Massachusetts State Rep. faces backlash over ethnic identification bill

By Upstateherd (Own work) [CC BY-SA 4.0 (], via Wikimedia Commons

By Anastasia E. Lennon
BU News Service

BOSTON – State Rep. Tackey Chan, D- Quincy, is again facing backlash over a bill that would require state agencies to collect more specific information about people’s ethnicity rather than lumping them into broad racial categories.

At a packed hearing on the bill Oct. 15, critics of the legislation blasted it as a form of racial profiling and accused its backers of playing into the hands of white supremacists. Other speakers, including the heads of several organizations serving minority populations, said the data sought by the bill would help them better understand and serve the needs of individual ethnic groups.

“Making good policy is about knowing the community and figuring out what their needs are,” said Colin Jones, who works the for Massachusetts Budget and Policy Center. “Broad categories may be missing key stories.”

Chan’s bill, called “An Act ensuring equitable representation in the Commonwealth,” would require any state government agency that collects demographic data about Massachusetts residents to allow respondents to choose ethnic subgroups, such as Korean or Japanese, instead of requiring them to select a broad demographic category, like Asian. It would only apply to agencies that already collect the data and would still allow respondents to choose the broader categories.

A previous version of the bill, filed in an earlier legislative session, called only for the disaggregation of Asian-Americans and Pacific Islanders for state data collection. Many people who testified against the bill last year were worried about discrimination, so Chan, a Quincy Democrat, broadened the bill’s focus.

“Every single issue in this version of the bill addresses every concern [opponents] had last time,” said Chan. “What is odd is that they are now arguing against their own argument from last time. Arguing that optional should not be optional, it should be mandatory.”

Despite Chan’s changes, opponents filed into the committee hearing Tuesday to voice fears of racial profiling.

“This bill is a continuation of white supremacy,” Peng Zhou testified before the Legislature’s Committee on State Administration and Regulatory Oversight. “It is used by white supremacists to divide the Asian community.”

Another speaker, who gave her name only as Sky, said the bill would open the door to new kinds of discrimination.

“This gives them new labels to apply. We try so hard to eliminate all kinds of discrimination,” said Sky, who refused to give her last name. “The original purpose might be for good reasons, but it will have negative consequences.”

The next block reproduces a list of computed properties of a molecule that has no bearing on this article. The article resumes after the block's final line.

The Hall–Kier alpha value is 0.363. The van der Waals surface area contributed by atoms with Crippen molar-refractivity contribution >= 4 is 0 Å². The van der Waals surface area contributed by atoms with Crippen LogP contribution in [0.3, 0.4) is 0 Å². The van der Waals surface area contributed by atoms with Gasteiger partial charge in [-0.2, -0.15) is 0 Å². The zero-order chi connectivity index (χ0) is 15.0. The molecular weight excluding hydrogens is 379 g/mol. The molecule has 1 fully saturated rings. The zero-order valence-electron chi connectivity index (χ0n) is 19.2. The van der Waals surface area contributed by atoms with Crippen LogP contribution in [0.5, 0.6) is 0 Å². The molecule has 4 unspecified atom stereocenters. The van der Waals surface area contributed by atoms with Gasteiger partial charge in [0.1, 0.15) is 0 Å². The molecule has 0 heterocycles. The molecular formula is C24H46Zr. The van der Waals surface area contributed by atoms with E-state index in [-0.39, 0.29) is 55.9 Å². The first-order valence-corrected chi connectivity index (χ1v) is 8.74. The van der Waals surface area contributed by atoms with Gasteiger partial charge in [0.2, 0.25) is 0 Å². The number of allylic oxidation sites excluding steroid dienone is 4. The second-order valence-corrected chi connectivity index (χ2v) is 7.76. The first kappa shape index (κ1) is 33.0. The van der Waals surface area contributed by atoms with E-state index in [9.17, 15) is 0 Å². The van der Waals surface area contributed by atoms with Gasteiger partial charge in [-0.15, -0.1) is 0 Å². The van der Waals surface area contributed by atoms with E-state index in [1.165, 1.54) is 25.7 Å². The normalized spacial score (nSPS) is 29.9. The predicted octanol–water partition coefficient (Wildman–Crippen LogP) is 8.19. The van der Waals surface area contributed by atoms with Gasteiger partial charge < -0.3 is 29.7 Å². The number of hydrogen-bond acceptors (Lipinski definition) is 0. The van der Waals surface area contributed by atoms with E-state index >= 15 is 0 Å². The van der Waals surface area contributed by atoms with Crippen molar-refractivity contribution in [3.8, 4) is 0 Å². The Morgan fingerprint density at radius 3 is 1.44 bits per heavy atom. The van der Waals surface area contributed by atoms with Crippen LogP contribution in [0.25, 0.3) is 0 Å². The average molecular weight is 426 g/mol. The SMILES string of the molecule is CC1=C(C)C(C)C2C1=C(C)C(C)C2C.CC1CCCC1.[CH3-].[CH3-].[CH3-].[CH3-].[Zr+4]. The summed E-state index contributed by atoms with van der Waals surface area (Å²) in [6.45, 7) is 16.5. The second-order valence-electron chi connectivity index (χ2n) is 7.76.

Supporters of the bill, however, said it could help government and social service agencies better tailor their services for the groups they serve, particularly for health care, education and housing services.

“There is no single language known as the Asian language,” said Angie Liou, executive director of the Asian Community Development Corporation, a nonprofit that works to create and preserve affordable housing for underserved Asian immigrant communities.

Liou said detailed data is critical to providing good services to clients, especially those in lower-income brackets. She said Asians on the whole may be doing well economically but subgroups, such as Cambodian or Vietnamese communities, may be struggling.

“There’s no such thing as one-size-fits-all solution,” said Karen Chen, executive director of the Chinese Progressive Association. “Our community cannot have access to public resource unless we are counted. We need fuller pictures of these communities.”

Sen. Dean Tran, R-Fitchburg, said Chan’s bill would divide the Asian community further and minimize Asian groups, which represent 5.3 percent of the Massachusetts population, according to 2010 census data. Newer data for 2020 is currently being collected.

But Rep. Maria Duaime Robinson, D-Framingham, appeared to question that criticism.

“I struggle to understand the question around dividing the community further … you’ve already divided yourselves in terms of being a specific ethnicity and associating yourself that way,” said Robinson, referring to the the names of organizations in opposition, which included Asian subgroups in their titles.

Robinson said the bill is about more than just Asian communities. Many of her Brazilian constituents in Framingham lack access to proper resources because they have been lumped into a general Latino category, she said.

Rep. Carlos González, D-Springfield, chairman of the Massachusetts Black and Latino Legislative Caucus, also testified about the effect the bill would have on Latino and black communities.

“We recognize how critical it is for populations to be accurately accounted for in a more acute manner,” said González, adding that such communities will receive more accurate funding and services as a result.

“In the Latino community, whether you are from Columbia, Puerto Rico, or another country, one word can make a difference. It can make a difference between right and wrong. Positive or negative. Especially when it comes to health disparities,” he said.

Chan listened intently for several hours and seemed undeterred by the bill’s many critics.

“I’ve been an advocate for Quincy folks for a long time and it’s important that I have a good understanding of what’s out there so that I can make a better argument for targeted service for different communities,” Chan said.

This article was originally published in the Quincy Patriot-Ledger.

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